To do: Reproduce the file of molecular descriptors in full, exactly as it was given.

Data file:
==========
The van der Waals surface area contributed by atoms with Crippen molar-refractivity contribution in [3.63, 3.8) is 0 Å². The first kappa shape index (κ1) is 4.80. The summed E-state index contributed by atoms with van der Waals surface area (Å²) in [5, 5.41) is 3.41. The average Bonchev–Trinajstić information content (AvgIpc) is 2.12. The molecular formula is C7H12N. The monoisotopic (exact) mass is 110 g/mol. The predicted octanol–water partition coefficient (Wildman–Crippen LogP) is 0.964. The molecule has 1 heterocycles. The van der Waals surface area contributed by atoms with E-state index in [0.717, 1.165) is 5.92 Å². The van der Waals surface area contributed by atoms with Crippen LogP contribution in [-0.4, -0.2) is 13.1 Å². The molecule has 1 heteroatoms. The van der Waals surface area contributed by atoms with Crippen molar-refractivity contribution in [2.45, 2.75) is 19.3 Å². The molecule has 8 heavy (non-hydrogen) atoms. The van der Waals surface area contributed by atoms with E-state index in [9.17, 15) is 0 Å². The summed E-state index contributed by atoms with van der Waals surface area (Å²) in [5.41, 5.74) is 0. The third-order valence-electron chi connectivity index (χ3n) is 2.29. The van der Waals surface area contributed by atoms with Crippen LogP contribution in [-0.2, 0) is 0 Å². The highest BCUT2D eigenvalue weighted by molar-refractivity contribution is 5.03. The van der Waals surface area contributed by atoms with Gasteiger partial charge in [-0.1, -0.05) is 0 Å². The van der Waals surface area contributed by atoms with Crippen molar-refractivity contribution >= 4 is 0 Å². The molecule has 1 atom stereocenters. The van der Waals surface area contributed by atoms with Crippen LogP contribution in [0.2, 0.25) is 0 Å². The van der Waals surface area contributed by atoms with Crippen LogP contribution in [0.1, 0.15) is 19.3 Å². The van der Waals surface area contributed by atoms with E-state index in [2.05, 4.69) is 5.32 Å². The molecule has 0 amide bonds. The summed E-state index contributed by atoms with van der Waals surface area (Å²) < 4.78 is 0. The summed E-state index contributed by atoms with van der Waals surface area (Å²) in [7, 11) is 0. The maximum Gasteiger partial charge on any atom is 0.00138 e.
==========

The van der Waals surface area contributed by atoms with Crippen molar-refractivity contribution in [3.63, 3.8) is 0 Å². The first kappa shape index (κ1) is 4.80. The summed E-state index contributed by atoms with van der Waals surface area (Å²) in [5, 5.41) is 3.41. The average Bonchev–Trinajstić information content (AvgIpc) is 2.12. The molecular formula is C7H12N. The monoisotopic (exact) mass is 110 g/mol. The predicted octanol–water partition coefficient (Wildman–Crippen LogP) is 0.964. The molecule has 1 heterocycles. The van der Waals surface area contributed by atoms with E-state index in [0.717, 1.165) is 5.92 Å². The van der Waals surface area contributed by atoms with Crippen LogP contribution in [-0.4, -0.2) is 13.1 Å². The molecule has 1 heteroatoms. The van der Waals surface area contributed by atoms with Crippen molar-refractivity contribution in [2.45, 2.75) is 19.3 Å². The molecule has 8 heavy (non-hydrogen) atoms. The van der Waals surface area contributed by atoms with E-state index in [9.17, 15) is 0 Å². The summed E-state index contributed by atoms with van der Waals surface area (Å²) in [5.41, 5.74) is 0. The third-order valence-electron chi connectivity index (χ3n) is 2.29. The van der Waals surface area contributed by atoms with Crippen LogP contribution in [-0.2, 0) is 0 Å². The highest BCUT2D eigenvalue weighted by molar-refractivity contribution is 5.03. The van der Waals surface area contributed by atoms with Gasteiger partial charge in [-0.1, -0.05) is 0 Å². The van der Waals surface area contributed by atoms with Crippen molar-refractivity contribution >= 4 is 0 Å². The molecule has 1 atom stereocenters. The van der Waals surface area contributed by atoms with Crippen LogP contribution in [0.2, 0.25) is 0 Å². The van der Waals surface area contributed by atoms with Crippen LogP contribution in [0.1, 0.15) is 19.3 Å². The van der Waals surface area contributed by atoms with E-state index in [2.05, 4.69) is 5.32 Å². The molecule has 0 amide bonds. The summed E-state index contributed by atoms with van der Waals surface area (Å²) < 4.78 is 0. The summed E-state index contributed by atoms with van der Waals surface area (Å²) in [7, 11) is 0. The maximum Gasteiger partial charge on any atom is 0.00138 e.